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Christian J. Thompson and Wayne H. Osness

Substantial research has indicated the beneficial effect of physical activity on physical fitness and activities of daily living in older adults, but none have investigated the effects on performance of recreational activities. This investigation studied the effect of an exercise program on fitness and golf-clubhead speed in older men. Thirty-one golfers (mean age 65.1 ± 6.2 years) were randomly assigned to a treatment (n = 19) or control (n = 12) group. The treatment group completed an 8-week strength and flexibility program. Assessments included 10-RM muscle strength; selected range-of-motion (ROM) measurements; and golf-clubhead speed (CHS). ANCOVA revealed significant differences between groups (p < .005) for all strength measurements and several ROM measurements. CHS was significantly different (p < .05) between groups after the intervention. Mean CHS improved from 85.0 to 87.1 miles/hr (136.8 to 140.2 km/hr). These results indicate that a strength and flexibility program can improve golf performance in older adults.

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Laura Capranica, Monica Tiberi, Francesco Figura, and Wayne H. Osness

This study compared functional fitness scores of American and Italian older adults on the AAHPERD test battery for adults over 60 years old. Sedentary participants (N = 186, age 60–79 years) undertook the 6 AAHPERD test items: Between American and Italian men, no statistically significant difference was found for coordination and endurance. American men scored better on flexibility and strength, whereas Italian men scored better on body mass index (BMI) and agility. Between American and Italian women, no statistically significant difference was found for BMI and agility. American women scored better on coordination and endurance, whereas Italian women scored better on flexibility and strength. The data suggest that the AAHPERD test battery is an appropriate tool for assessing and comparing functional fitness levels of older adults in different societies.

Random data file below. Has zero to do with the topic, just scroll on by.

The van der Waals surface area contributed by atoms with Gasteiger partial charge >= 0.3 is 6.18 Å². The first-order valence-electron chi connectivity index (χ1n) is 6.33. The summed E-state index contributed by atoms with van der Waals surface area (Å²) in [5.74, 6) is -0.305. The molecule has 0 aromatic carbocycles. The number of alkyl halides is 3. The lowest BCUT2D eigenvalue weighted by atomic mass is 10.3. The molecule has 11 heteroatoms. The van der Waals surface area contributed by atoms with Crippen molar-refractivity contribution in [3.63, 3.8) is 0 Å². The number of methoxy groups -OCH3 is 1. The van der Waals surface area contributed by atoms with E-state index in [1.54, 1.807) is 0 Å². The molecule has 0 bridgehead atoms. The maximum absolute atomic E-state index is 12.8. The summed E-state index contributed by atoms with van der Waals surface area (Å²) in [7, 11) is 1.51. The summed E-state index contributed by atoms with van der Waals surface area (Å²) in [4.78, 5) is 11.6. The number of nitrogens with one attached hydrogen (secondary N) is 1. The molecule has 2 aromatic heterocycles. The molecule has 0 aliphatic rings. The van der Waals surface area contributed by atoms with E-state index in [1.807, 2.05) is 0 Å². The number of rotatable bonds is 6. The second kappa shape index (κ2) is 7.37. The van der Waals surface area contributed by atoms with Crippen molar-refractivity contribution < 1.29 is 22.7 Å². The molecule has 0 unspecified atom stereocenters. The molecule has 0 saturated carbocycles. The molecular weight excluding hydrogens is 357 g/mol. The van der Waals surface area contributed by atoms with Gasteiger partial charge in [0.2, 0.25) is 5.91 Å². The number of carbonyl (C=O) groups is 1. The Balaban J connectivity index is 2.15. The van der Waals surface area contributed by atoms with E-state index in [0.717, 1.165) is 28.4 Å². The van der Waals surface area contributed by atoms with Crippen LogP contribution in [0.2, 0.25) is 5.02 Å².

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Jan M. Schroeder, Karen L. Nau, Wayne H. Osness, and Jeffrey A. Potteiger

Measurements of functional ability, balance, strength, flexibility, life satisfaction, and physical activity were compared among three populations of older adults (age 75-85 years). Sixty-nine subjects performed the Physical Performance Test (PPT). timed Up and Go. 1 repetition maximum (IRM) leg press and extensions, and Modified Sit and Reach. The Physical Activity Questionnaire for the Elderly and Satisfaction With Life Scale were also completed. No difference was found among the groups for life satisfaction. Individuals living in a nursing facility had poorer PPT scores, dynamic balance, leg extension strength, leg press strength, flexibility, and physical activity than individuals living in assisted-care facilities and the community. Assisted-care individuals had significantly lower PPT scores and leg strength than community-living individuals. The decline of ADL performance and physical activity may be accounted for by loss of strength, balance, and flexibility, all associated with a loss of independence.